Jean-François Lyotard's famous characterisation of the postmodern condition as the ‘incredulity towards metanarratives’ (1984: 23–24) has been influential in the anthropology of the 1980s, both in the sense of its internal methodological scepticism and as critical realism that questioned the post-utopian state of the external world that anthropology explored. The anthropology of globalisation and neoliberalism that followed from the 1990s onwards has also stressed presentism and the contemporary as qualities that were to be lived as well as researched without assuming their teleological ends. As observe the guest editors of Social Anthropology/Anthropologie Sociale's special issue ‘Curious Utopias: Dreaming Big Again in the Twenty-first Century?’, Ruth Prince and Tom Neumark, human expectations seemed to have undergone a ‘seismic shift’ away from grand dreams and narratives. But they also note that there has been a ‘concurrent and apparently countervailing trend: a return toward ambitious, even self-asserted utopian imaginations and schemes of economic, political and societal transformation’. Now, this is curious: discredited visions of utopian futures celebrate a return in the worlds studied by anthropology. Using curiosity as both a mode of anthropological inquiry and as a state of utopian imagination, this special issue tries to find a new home for utopia within anthropology.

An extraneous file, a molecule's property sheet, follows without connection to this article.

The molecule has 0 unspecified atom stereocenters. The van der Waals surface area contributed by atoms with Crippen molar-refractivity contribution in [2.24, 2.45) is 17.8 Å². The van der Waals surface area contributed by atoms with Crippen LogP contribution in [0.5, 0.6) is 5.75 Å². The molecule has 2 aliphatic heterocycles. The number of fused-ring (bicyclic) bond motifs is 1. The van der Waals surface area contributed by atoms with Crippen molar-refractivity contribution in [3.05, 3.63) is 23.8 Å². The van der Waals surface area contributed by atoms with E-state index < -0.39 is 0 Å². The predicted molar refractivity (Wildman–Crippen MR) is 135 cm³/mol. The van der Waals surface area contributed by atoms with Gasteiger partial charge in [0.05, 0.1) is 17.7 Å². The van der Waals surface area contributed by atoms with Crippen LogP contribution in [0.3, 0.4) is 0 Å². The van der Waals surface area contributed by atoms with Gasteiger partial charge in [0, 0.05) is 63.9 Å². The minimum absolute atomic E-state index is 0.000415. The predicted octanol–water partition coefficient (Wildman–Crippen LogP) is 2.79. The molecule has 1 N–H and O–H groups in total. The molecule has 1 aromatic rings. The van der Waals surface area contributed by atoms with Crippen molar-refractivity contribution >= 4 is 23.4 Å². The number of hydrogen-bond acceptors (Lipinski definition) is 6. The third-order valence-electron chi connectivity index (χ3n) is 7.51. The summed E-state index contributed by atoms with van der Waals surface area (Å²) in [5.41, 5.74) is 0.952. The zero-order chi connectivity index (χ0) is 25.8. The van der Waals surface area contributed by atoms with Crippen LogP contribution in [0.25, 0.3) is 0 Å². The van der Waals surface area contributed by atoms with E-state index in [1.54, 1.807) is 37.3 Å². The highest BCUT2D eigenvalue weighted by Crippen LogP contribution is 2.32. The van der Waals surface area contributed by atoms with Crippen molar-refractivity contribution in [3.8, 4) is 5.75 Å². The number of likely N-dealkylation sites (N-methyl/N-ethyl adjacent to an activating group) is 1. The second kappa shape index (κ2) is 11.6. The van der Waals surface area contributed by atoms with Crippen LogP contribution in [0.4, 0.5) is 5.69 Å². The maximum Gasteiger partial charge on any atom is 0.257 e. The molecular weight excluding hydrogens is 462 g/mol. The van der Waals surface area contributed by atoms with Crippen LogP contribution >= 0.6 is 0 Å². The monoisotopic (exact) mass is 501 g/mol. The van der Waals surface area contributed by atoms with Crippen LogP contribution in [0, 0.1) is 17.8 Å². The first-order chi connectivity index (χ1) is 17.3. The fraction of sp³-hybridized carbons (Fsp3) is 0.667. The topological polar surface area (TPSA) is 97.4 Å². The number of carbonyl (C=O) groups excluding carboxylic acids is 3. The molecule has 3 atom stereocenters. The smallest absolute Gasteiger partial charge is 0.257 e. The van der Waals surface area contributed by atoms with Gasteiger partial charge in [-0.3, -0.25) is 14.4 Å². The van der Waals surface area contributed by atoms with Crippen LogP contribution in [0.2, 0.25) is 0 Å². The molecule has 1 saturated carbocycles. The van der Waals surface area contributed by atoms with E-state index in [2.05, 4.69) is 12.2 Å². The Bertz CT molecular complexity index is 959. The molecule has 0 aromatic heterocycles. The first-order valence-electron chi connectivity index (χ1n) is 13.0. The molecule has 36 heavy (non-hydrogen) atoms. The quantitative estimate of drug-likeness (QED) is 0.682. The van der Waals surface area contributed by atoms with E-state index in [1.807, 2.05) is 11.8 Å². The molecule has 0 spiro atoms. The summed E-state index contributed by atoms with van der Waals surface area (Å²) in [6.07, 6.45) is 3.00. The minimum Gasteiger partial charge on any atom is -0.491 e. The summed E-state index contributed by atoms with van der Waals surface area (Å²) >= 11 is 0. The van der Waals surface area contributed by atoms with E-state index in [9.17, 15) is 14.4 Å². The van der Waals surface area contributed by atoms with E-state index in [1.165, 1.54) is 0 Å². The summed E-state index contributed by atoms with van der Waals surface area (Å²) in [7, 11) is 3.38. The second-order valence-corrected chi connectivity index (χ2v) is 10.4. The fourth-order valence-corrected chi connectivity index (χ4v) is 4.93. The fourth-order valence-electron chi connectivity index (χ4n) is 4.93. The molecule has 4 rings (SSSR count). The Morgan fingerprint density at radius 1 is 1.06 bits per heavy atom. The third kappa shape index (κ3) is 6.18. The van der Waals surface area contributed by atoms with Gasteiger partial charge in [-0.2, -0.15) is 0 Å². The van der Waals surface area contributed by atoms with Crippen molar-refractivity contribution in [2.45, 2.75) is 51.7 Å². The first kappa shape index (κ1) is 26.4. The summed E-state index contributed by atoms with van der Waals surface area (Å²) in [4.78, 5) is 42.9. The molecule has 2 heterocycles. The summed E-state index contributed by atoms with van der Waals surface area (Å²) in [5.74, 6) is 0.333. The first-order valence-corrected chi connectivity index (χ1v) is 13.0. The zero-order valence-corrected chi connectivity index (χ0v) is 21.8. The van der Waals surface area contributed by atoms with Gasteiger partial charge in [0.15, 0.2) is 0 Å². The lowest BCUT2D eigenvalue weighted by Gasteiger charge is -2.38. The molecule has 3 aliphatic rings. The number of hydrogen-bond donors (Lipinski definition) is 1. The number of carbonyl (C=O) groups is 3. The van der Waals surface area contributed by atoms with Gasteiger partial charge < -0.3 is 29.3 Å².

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Lukas Ley and Nikolai Ssorin-Chaikov
Lukas Ley and Nicolai Ssorin-Chaikov
This issue marks the first time that Social Anthropology/Anthropologie Sociale is published by Berghahn Books. It is also the first time the journal is being published in an innovative ’subscribe-to-open’ model, an approach that has the potential to transform scholarly publishing. After a motion proposing the move to Open Access was approved at the EASA conference in Lisbon 2020, the membership voted overwhelmingly to end SA/AS's fifteen year contract with Wiley and move to Berghahn. The move has involved a great deal of careful preparation, and the journal editors would like to thank all those libraries who are continuing to support the journal, as well as the EASA members who are making this transition possible. We trust and hope your libraries will continue to support this sustainable Open Access model. We look forward to SA/AS making the most of the many opportunities this innovation offers. We thank Berghahn Books for its enthusiastic support of this journal during the technical transition and onward.